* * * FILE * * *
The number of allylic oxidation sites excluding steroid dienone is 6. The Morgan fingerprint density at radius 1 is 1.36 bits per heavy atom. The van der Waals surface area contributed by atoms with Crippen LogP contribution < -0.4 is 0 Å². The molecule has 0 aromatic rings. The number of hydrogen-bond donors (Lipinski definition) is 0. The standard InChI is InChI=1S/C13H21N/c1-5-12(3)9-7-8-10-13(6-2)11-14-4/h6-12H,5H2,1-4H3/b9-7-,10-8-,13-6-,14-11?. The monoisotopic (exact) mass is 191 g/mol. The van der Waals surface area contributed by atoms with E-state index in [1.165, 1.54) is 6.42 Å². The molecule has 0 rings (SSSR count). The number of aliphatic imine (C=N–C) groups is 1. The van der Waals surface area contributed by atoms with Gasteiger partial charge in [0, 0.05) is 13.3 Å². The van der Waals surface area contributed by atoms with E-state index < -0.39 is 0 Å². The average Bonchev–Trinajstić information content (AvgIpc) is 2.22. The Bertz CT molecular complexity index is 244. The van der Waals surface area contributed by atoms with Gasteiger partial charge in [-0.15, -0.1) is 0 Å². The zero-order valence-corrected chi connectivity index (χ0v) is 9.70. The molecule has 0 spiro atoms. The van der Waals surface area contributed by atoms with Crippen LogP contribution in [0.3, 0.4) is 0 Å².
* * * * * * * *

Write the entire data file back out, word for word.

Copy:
The number of allylic oxidation sites excluding steroid dienone is 6. The Morgan fingerprint density at radius 1 is 1.36 bits per heavy atom. The van der Waals surface area contributed by atoms with Crippen LogP contribution < -0.4 is 0 Å². The molecule has 0 aromatic rings. The number of hydrogen-bond donors (Lipinski definition) is 0. The standard InChI is InChI=1S/C13H21N/c1-5-12(3)9-7-8-10-13(6-2)11-14-4/h6-12H,5H2,1-4H3/b9-7-,10-8-,13-6-,14-11?. The monoisotopic (exact) mass is 191 g/mol. The van der Waals surface area contributed by atoms with E-state index in [1.165, 1.54) is 6.42 Å². The molecule has 0 rings (SSSR count). The number of aliphatic imine (C=N–C) groups is 1. The van der Waals surface area contributed by atoms with Gasteiger partial charge in [0, 0.05) is 13.3 Å². The van der Waals surface area contributed by atoms with E-state index < -0.39 is 0 Å². The average Bonchev–Trinajstić information content (AvgIpc) is 2.22. The Bertz CT molecular complexity index is 244. The van der Waals surface area contributed by atoms with Gasteiger partial charge in [-0.15, -0.1) is 0 Å². The zero-order valence-corrected chi connectivity index (χ0v) is 9.70. The molecule has 0 spiro atoms. The van der Waals surface area contributed by atoms with Crippen LogP contribution in [0.3, 0.4) is 0 Å².